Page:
Unleashing the Beast: A thrill in a 910-hp Dodge Challenger Hellcat
Hellcats in the United Kingdom are a rare sight in themselves - but this is no ordinary Hellcat.
Owned by Sporting Bear, Mark, the modifications to this Hellcat include a programmable ECU, Fidanza Performance Flywheel, and a single-piece aluminium propshaft. The impact of these modifications on the car's power output is what really matters, and a dyno graph below shows the enhanced capabilities of Mark's Hellcat:
It's worth noting that this test was conducted a few years ago, and since then, the car has been fitted with even more modifications - such as a custom one-off cat-back exhaust by JL Innovations. In reality, Mark's Hellcat is now pumping out somewhere in the region of 910 horsepower from its 6.2-liter V8 engine. By comparison, the standard Hellcat produces 717 horsepower.
MY EXPERIENCE IN THE PASSENGER SEAT
As a 5-seater coupe, the Hellcat boasts all the features of a usable daily driver. But, brush your foot against the accelerator, and you’ll feel an intense force pushing the car down the road; making it feel like the world's fastest freight train. Although it's available as an automatic, this tuned version is a proper manual. What sets it apart from other manual cars is that even as you're changing gear, the car doesn't lose momentum; it just keeps on going.
Because it's a muscle car, cornering isn't its strong suit. But then again, with 910 horsepower going solely to the rear wheels, going in a straight line also isn’t an easy task. This is why, despite this Hellcat having more power, a standard Demon can still beat it in a drag race. But, once you gain traction, you'll be able to outrun anyone who may dare to challenge you to a drag race - and that too, in the loudest possible manner. The deep growl of the 6.2-liter V8, tied together with the high-pitched whine of its supercharger, makes for a truly epic - and deafening - aural experience.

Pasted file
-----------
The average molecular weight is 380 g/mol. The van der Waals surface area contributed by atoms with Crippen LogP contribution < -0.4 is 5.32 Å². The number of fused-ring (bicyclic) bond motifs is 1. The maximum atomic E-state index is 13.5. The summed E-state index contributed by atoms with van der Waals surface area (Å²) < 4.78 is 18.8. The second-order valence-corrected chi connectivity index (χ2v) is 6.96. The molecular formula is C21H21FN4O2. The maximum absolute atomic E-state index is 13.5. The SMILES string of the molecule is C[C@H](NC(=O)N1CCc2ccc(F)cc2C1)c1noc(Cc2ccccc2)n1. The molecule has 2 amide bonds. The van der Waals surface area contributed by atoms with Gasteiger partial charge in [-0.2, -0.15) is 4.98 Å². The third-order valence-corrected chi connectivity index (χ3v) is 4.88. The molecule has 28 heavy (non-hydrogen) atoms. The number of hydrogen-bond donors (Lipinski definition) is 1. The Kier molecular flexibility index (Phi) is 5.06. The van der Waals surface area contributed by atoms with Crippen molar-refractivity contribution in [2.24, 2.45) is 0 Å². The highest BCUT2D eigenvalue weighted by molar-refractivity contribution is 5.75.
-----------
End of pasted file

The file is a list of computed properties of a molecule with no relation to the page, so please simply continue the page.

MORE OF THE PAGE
Although the car has been heavily tampered with under the bonnet, it's completely standard in the cosmetics department, which is by no means a bad thing. All Challengers have great big proportions which are reminiscent of '70s muscle cars. The Hellcat however has a few unique touches which set it apart from other models. For instance, it has a huge singular bonnet scoop - which is functional - along with Hellcat badges dotted across the body and interior.
No version of the Challenger is sold in the UK, so when designing the Hellcat, Dodge had to appeal to the US market. This is why there's a supercharged 6.2-liter engine, something that wouldn't normally make sense in the UK. Moreover, some aspects of its exterior design may please the Americans, though they might be a bit too over the top for style-conscious Brits - the bulgy proportions, for example. With that being said, despite being surrounded by six-figure supercars, the Hellcat managed to draw quite a large crowd.
The interior may not be of the highest quality, but it's still quite comfortable. There's a responsive 8.4-inch display where you can access Apple CarPlay and Android Auto. The Hellcat also boasts a 19-speaker Harman Kardon sound system, though you'll need superpowers to hear your music over the growling V8 situated in front of you.
It’s the type of car you’d have as a poster when you’re in your early teens. With age, most tend to gravitate towards supercars or classics instead - but deep down, every petrolhead has a soft spot for a muscle car… and this Hellcat is a muscle car in its purest form.
With this being said, driving a car like the Hellcat requires a great deal of skill and caution. The sheer power of the car can be overwhelming, and if you're not careful, it's easy to lose control. Fortunately, Mark’s driving skills kept us safe during the ride.
Overall, the experience was unforgettable, and I'm grateful to have had the opportunity to ride in such an incredible machine.